The following problems can occur with the known methods for fabricating a backside illuminated image sensor, in particular with the method of the first prior art document mentioned above. The process steps of doping of the silicon layer, i.e. the necessary cleaning and the subsequent epitaxial growth step can lead to the degradation of physical and electrical properties of the buried semiconductor layers resulting in lower minority carrier lifetimes and increase in the dark current. Furthermore, the diffusion of dopants in the buried semiconductor layers during the processing of the electronic devices (e.g. the CMOS processing) dictates the need for thicker—typically about 1-3 μm thicker than standard layers which are in a range of 1-5 μm—silicon epitaxial layers underneath the photodiodes of the image sensor. In the second case, the electrically active fraction of the dopants is not sufficient.
The present invention now provides an improved method for fabricating a back-illuminated image sensor with improved active dopant profiles.
Accordingly, the improved method comprises the steps of: a) providing a first substrate comprising a semiconductor layer, in particular a silicon layer, b) forming electronic device structures over and/or in the semiconductor layer, c) removing, at least partially, the first substrate, d) amorphization of at least a part of the semiconductor layer and e) doping the semiconductor layer, in particular the amorphized region.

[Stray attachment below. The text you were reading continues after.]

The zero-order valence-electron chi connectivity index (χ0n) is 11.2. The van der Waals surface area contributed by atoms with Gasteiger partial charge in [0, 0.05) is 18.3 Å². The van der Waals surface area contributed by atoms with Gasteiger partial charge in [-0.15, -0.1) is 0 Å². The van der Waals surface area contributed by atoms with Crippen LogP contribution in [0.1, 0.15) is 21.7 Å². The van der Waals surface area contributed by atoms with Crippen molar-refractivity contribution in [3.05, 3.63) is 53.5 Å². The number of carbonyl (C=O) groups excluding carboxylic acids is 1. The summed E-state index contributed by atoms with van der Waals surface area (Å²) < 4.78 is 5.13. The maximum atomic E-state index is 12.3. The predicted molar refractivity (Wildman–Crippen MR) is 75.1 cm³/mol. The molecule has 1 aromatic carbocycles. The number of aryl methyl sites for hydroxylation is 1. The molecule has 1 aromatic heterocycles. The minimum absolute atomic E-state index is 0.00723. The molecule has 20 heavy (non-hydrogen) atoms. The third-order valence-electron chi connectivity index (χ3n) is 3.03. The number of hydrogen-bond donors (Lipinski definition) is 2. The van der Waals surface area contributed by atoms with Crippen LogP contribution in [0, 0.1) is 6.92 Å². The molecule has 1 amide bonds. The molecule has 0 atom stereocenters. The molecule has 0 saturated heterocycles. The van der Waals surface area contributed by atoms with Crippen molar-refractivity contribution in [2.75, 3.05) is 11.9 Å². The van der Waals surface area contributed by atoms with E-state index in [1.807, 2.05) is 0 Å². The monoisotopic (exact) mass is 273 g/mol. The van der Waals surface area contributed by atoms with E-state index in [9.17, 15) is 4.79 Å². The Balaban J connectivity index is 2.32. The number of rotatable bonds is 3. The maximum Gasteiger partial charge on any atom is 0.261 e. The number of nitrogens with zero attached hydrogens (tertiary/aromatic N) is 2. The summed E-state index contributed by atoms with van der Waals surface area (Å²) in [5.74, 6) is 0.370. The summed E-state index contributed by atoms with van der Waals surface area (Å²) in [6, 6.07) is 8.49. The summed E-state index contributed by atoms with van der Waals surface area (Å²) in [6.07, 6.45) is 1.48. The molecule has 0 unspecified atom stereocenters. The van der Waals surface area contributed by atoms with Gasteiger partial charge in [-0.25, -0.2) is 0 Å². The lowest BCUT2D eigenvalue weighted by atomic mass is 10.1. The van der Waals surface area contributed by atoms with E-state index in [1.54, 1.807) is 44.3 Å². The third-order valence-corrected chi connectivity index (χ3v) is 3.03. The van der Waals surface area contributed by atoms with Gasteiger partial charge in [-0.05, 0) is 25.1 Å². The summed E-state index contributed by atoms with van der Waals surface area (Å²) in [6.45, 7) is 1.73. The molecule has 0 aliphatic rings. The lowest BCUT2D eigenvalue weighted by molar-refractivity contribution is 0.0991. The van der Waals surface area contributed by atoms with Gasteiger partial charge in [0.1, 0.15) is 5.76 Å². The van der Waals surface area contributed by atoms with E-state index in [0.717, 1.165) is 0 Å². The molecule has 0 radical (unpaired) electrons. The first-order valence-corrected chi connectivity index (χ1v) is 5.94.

By carrying out the doping step after having fabricated the electronic devices for the image sensor, like CMOS or CCD components or pixel circuits, the invention enables a more precisely defined doping profile in the semiconductor layer, and unwanted diffusion of dopants is reduced as the doping step is moved towards the end of the fabrication process.
As there is no need for an additional silicon layer epitaxial growth to form the photoactive region, this area of the image sensor will be better protected from parasitic contamination and, as a consequence, an improved device performance can be achieved.
In addition, the step of amorphization of at least a part of the semiconductor layer and the doping enables a more efficient activation at a given temperature and thus a desired activation quality and/or efficiency can be obtained at lower temperatures compared to the prior art. This also allows to better protect the already fabricated electronic devices. In this context, amorphization means that the to be doped region is rendered amorphous.
Typically, the dopants, e.g. boron for p-type doping or As for n-type doping, are introduced by an ion implantation technique, however a plasma treatment could also be used.
The amorphization step can be preferably carried out before the doping step. In this case channelling distortions of the dopant ions can be prevented. By doing so, a better process control can be achieved, e.g. a more uniform doping across the wafer.
Nevertheless, according to a variant, the amorphization and the doping step can be carried out at the same time or the amorphization can also be carried out after the doping.
Preferably, the step of amorphization can comprise implanting ions of at least one of silicon, germanium, argon or xenon into the semiconductor layer or a plasma treatment. This represents an effective way of providing an amorphous layer. In case that amorphization and doping are carried out at the same time, a device using two ions beams, one for doping and one for amorphization can be used.